Conference Coverage

Prenatal betamethasone could save millions in care costs for women at risk of late preterm delivery

 

Key clinical point: If widely adopted, prenatal betamethasone could save up to $200 million per year by preventing neonatal respiratory morbidity.

Major finding: The total mean maternal/newborn care cost was $4,774 in the betamethasone group and $5,473 in the placebo group.

Study details: The cost analysis of the PARENT trial comprised 2,821 mother/infant pairs.

Disclosures: Dr. Gyamfi-Bannerman had no financial disclosures.

Source: Gyamfi-Bannerman C et al. Am J Obstet Gynecol. 2018;218:S14.


 

REPORTING FROM THE PREGNANCY MEETING

– If betamethasone became a routine part of managing women at risk for late preterm birth, the U.S. health care system could save up to $200 million in direct costs every year.

A significant decrease in the cost of managing newborn respiratory morbidity would account for most of the savings, Cynthia Gyamfi-Bannerman, MD, said at the meeting sponsored by the Society for Maternal-Fetal Medicine. Not only was betamethasone treatment cost effective at its base price, but treatment retained economic dominance over no treatment even when its cost was inflated up to 500%.

Dr. Cynthia Gymafi-Bannerman of Columbia University, NYC
Dr. Cynthia Gymafi-Bannerman
“Administration of betamethasone significantly reduced health care costs and was cost-effective across most of our models,” said Dr. Gyamfi-Bannerman of Columbia University, New York. “If providers routinely gave betamethasone to at-risk pregnant women, we could save an estimated $200 million per year in the U.S. alone.”

She presented a cost analysis of the 2016 PARENT trial. PARENT randomized 2,831 women at risk of late preterm delivery to two injections of betamethasone or matching placebo 24 hours apart. Infants exposed to betamethasone were 20% less likely to experience the primary endpoint – a composite of the need for continuous positive airway pressure or high-flow nasal cannula, supplemental oxygen, extracorporeal membrane oxygenation, or mechanical ventilation. They were also significantly less likely to be stillborn or to die within 72 hours of delivery.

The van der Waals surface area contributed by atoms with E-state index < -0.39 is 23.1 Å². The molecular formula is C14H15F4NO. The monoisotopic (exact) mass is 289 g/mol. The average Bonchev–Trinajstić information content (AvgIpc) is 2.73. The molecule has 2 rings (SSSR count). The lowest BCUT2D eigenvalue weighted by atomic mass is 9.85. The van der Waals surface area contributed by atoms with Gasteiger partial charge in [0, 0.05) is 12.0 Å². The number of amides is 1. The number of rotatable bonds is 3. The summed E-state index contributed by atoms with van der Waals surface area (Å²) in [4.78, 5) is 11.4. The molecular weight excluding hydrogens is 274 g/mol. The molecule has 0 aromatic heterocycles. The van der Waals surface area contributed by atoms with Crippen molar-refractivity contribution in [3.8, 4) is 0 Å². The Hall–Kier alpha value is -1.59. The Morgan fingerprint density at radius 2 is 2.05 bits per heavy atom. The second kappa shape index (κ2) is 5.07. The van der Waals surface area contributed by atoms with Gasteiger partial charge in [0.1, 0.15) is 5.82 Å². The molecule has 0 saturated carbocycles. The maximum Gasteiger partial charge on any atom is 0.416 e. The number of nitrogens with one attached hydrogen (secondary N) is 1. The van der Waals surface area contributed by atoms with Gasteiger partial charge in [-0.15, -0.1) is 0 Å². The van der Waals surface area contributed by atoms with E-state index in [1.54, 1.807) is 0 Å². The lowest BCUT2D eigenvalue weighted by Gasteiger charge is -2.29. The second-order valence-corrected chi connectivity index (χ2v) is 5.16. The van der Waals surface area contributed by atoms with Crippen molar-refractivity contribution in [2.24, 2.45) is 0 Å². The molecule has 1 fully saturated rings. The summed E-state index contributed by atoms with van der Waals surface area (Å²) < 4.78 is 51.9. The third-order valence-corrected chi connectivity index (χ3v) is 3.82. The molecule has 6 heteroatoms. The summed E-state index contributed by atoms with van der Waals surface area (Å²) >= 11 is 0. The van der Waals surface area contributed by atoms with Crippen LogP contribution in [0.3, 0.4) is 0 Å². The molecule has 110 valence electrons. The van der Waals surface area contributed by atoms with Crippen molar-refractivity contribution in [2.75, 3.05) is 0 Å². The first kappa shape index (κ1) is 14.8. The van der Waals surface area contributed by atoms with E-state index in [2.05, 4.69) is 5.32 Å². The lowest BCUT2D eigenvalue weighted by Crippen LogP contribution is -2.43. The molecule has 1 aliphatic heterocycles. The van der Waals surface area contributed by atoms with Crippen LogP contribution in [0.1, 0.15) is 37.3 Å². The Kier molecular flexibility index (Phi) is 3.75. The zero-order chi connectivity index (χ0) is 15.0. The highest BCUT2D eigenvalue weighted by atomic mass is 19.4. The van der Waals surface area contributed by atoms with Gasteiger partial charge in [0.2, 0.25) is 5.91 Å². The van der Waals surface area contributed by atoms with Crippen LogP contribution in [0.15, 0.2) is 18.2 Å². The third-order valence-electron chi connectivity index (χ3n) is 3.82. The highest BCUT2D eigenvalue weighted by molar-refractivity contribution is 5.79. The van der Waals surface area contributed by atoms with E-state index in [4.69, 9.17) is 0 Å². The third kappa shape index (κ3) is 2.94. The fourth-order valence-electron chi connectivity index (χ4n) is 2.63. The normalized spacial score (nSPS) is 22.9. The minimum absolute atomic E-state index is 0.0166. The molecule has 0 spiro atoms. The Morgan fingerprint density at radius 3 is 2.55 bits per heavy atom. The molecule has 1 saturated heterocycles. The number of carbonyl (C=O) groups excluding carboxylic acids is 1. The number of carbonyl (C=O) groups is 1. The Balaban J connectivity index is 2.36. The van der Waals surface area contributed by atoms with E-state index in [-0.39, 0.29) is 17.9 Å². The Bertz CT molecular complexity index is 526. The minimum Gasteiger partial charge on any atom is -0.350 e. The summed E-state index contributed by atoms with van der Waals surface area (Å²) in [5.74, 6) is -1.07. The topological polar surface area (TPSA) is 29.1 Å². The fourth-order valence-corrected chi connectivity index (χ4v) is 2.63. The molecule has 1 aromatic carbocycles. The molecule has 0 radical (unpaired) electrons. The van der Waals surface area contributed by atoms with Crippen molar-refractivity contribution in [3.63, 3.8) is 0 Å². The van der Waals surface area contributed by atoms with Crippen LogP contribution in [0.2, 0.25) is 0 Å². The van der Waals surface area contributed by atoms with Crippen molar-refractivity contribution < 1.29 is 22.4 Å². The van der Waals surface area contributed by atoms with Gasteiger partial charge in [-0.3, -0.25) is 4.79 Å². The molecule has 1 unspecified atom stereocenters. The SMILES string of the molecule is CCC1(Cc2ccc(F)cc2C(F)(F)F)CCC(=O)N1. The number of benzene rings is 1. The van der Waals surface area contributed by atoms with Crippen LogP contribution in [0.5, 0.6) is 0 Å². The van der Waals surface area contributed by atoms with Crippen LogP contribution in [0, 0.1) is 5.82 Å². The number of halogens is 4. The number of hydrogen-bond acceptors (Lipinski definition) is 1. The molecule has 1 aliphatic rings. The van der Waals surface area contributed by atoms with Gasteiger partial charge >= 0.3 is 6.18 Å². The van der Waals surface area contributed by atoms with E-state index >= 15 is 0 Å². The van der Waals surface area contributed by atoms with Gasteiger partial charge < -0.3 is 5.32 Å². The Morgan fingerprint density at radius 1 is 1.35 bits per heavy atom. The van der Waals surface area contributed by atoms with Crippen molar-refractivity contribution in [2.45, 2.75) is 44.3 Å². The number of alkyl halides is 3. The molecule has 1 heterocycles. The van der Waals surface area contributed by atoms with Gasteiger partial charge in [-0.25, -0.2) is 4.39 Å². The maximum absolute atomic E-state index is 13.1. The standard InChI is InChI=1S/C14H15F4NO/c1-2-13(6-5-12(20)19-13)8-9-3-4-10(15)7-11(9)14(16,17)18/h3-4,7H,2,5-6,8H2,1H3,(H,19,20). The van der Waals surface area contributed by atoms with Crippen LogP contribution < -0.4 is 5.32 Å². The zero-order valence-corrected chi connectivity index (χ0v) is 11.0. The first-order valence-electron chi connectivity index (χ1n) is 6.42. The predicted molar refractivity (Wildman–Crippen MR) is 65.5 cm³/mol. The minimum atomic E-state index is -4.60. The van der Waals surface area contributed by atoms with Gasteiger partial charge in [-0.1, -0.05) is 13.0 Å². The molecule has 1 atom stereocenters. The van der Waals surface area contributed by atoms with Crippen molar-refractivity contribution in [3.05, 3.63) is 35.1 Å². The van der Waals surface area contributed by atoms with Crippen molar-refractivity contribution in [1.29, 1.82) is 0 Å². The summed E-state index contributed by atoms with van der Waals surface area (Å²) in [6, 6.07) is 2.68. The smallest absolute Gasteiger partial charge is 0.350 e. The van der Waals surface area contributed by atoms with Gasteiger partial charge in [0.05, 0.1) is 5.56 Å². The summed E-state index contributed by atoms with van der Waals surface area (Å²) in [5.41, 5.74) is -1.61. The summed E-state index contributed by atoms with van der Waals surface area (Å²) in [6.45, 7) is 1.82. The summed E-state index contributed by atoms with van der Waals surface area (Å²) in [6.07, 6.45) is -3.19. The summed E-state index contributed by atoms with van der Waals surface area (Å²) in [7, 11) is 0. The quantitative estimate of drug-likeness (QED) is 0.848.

“We found that antenatal betamethasone significantly decreased perinatal morbidity and mortality,” she said. “However, the costs of this intervention were unknown. Therefore, we compared the cost-effectiveness of treatment with no treatment in these women.”

Dr. Gyamfi-Bannerman described the study as a cost-minimization analysis. “The analysis took a third-party payer approach with a time horizon to first hospital discharge to home.”

Maternal costs were based on Medicaid rates. These included the cost of the betamethasone, and any out- or inpatient visits necessary to administer the drug. The neonatal costs included all direct medical costs for the newborn, including neonatal ICU admissions and any respiratory therapy the infant required.

The analysis included all mother-infant pairs in PARENT who had at least one dose of their assigned study drug and full follow-up. This comprised 1,425 pairs who received betamethasone and 1,396 who received placebo. The total mean cost of maternal/newborn care in the betamethasone group was $4,774, compared with $5,473 in the placebo group – a significant difference.

The cost-effectiveness analysis, with effectiveness defined as the proportion not reaching the primary outcome, significantly favored betamethasone as well (88.4% vs. 85.5%).

Dr. Gyamfi-Bannerman also examined cost-effectiveness in a variety of pricing scenarios, from looking at betamethasone at its base cost with hospital and physician services priced at 50% of the current level, to betamethasone inflated by 500% and other costs by 200%.

“In almost every estimate, betamethasone remained the cost-effective management option,” she said. “Administration of antenatal betamethasone to women at risk of late preterm birth significantly decreased health care costs and was cost effective across most of our variable estimate.”

She had no financial disclosures.

SOURCE: Gyamfi-Bannerman C et al. Am J Obstet Gynecol. 2018;218:S14.

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